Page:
Ballot Ruling ‘Changes Strike Landscape For Employers’

Court Of Appeal Makes Landmark Ruling


An employment expert at Irwin Mitchell has stated that a landmark ruling over faults in the organisation of strike balloting looks set to increase the difficulty for employers to prevent action.

Rail unions ASLEF and the RMT have challenged injunctions designed to prevent strikes due to minor procedural faults, including polling those not entitled to vote and similar technicalities.

The Court of Appeal has now ruled in order to clarify the law, raising the issue that trade unions cannot guarantee they will have up-to-date personal information on members.

According to the Court, information should be "as accurate as was reasonably practicable", while the law should make allowances for "small accidental failures" in the keeping of records.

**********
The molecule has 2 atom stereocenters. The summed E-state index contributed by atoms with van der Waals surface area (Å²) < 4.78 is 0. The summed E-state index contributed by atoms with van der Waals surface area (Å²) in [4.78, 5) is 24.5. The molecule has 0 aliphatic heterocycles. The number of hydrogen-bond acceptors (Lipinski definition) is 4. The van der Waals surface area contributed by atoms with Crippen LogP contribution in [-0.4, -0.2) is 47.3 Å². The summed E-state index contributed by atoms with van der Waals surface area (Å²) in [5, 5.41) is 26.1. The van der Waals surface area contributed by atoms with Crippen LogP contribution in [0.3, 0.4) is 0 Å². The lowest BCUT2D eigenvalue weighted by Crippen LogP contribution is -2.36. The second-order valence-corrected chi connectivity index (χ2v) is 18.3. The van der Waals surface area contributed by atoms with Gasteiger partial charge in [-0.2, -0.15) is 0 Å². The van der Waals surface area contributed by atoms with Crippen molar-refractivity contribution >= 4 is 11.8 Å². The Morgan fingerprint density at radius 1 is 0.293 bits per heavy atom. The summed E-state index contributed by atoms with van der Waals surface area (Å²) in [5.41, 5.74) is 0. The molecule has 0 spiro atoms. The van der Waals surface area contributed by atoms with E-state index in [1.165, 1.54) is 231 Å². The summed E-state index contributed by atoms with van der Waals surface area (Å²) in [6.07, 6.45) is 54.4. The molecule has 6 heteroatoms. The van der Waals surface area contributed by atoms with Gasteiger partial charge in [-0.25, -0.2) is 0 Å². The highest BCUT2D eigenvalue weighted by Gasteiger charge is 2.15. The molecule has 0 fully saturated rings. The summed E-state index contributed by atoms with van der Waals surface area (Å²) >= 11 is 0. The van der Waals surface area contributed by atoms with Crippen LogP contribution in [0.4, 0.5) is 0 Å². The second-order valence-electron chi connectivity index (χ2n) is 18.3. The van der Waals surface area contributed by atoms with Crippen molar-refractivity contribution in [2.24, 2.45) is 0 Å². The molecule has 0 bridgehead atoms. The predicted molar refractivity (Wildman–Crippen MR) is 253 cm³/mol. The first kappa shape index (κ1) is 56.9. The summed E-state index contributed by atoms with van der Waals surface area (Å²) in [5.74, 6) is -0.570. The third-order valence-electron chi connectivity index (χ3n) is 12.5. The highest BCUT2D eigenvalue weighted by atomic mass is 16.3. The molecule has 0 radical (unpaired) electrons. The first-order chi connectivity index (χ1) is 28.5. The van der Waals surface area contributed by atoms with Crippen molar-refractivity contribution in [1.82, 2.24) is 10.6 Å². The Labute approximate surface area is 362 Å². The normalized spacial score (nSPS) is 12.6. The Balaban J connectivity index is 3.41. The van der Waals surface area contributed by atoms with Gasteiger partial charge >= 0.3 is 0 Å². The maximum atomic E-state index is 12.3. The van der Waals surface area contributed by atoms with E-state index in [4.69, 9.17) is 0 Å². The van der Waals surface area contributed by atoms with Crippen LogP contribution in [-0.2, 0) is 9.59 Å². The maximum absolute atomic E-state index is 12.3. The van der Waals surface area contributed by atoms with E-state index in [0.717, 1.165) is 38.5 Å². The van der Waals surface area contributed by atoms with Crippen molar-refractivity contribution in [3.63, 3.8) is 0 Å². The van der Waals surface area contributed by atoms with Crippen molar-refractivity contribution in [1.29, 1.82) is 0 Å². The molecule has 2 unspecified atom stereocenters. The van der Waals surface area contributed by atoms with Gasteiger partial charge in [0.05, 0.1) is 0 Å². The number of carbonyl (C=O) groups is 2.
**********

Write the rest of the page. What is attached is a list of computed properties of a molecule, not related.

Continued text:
Discussing the judgement, Chris Piggott, an employment law specialist based at Irwin Mitchell’s Birmingham office, said: “The findings of the Court of Appeal are being hailed as a significant victory for unions, with one union leader commenting that it will give millions of members the chance to take action over issues in the near future.

“However, for employers this looks set to be a very different story.

“The judgment means it is likely to be more difficult for companies to obtain interim injunctions to stop strike action taking place, particularly where they might previously have challenged any proposed strike action on the grounds of minor errors within the balloting process.

“It remains to be seen how businesses will react to the ruling, but there is strong evidence that the move certainly means they could have to consider other avenues when it comes to preventing staff from striking.”